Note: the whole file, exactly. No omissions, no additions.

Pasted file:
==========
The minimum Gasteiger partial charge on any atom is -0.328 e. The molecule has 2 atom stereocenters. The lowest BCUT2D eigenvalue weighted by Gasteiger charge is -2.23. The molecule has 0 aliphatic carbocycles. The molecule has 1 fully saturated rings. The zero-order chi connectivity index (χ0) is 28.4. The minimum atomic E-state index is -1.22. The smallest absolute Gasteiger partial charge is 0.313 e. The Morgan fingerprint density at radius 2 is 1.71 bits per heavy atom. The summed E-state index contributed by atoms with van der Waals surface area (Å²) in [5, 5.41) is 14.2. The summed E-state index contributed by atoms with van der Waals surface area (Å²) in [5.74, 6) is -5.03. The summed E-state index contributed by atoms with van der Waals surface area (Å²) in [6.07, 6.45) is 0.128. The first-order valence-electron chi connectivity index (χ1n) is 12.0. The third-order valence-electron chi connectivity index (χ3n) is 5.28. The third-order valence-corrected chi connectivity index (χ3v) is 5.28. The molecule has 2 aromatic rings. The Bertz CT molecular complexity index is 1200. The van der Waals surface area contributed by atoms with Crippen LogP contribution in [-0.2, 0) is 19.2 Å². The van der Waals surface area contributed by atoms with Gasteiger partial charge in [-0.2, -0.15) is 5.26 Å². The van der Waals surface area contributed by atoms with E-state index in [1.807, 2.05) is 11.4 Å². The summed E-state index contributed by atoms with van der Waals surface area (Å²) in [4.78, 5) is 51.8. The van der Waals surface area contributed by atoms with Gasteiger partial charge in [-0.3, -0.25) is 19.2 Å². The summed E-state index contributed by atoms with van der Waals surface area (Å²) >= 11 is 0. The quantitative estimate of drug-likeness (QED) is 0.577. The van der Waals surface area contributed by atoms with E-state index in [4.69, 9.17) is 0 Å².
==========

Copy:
The minimum Gasteiger partial charge on any atom is -0.328 e. The molecule has 2 atom stereocenters. The lowest BCUT2D eigenvalue weighted by Gasteiger charge is -2.23. The molecule has 0 aliphatic carbocycles. The molecule has 1 fully saturated rings. The zero-order chi connectivity index (χ0) is 28.4. The minimum atomic E-state index is -1.22. The smallest absolute Gasteiger partial charge is 0.313 e. The Morgan fingerprint density at radius 2 is 1.71 bits per heavy atom. The summed E-state index contributed by atoms with van der Waals surface area (Å²) in [5, 5.41) is 14.2. The summed E-state index contributed by atoms with van der Waals surface area (Å²) in [5.74, 6) is -5.03. The summed E-state index contributed by atoms with van der Waals surface area (Å²) in [6.07, 6.45) is 0.128. The first-order valence-electron chi connectivity index (χ1n) is 12.0. The third-order valence-electron chi connectivity index (χ3n) is 5.28. The third-order valence-corrected chi connectivity index (χ3v) is 5.28. The molecule has 2 aromatic rings. The Bertz CT molecular complexity index is 1200. The van der Waals surface area contributed by atoms with Crippen LogP contribution in [-0.2, 0) is 19.2 Å². The van der Waals surface area contributed by atoms with Gasteiger partial charge in [-0.2, -0.15) is 5.26 Å². The van der Waals surface area contributed by atoms with E-state index in [1.807, 2.05) is 11.4 Å². The summed E-state index contributed by atoms with van der Waals surface area (Å²) in [4.78, 5) is 51.8. The van der Waals surface area contributed by atoms with Gasteiger partial charge in [-0.3, -0.25) is 19.2 Å². The summed E-state index contributed by atoms with van der Waals surface area (Å²) >= 11 is 0. The quantitative estimate of drug-likeness (QED) is 0.577. The van der Waals surface area contributed by atoms with E-state index in [4.69, 9.17) is 0 Å².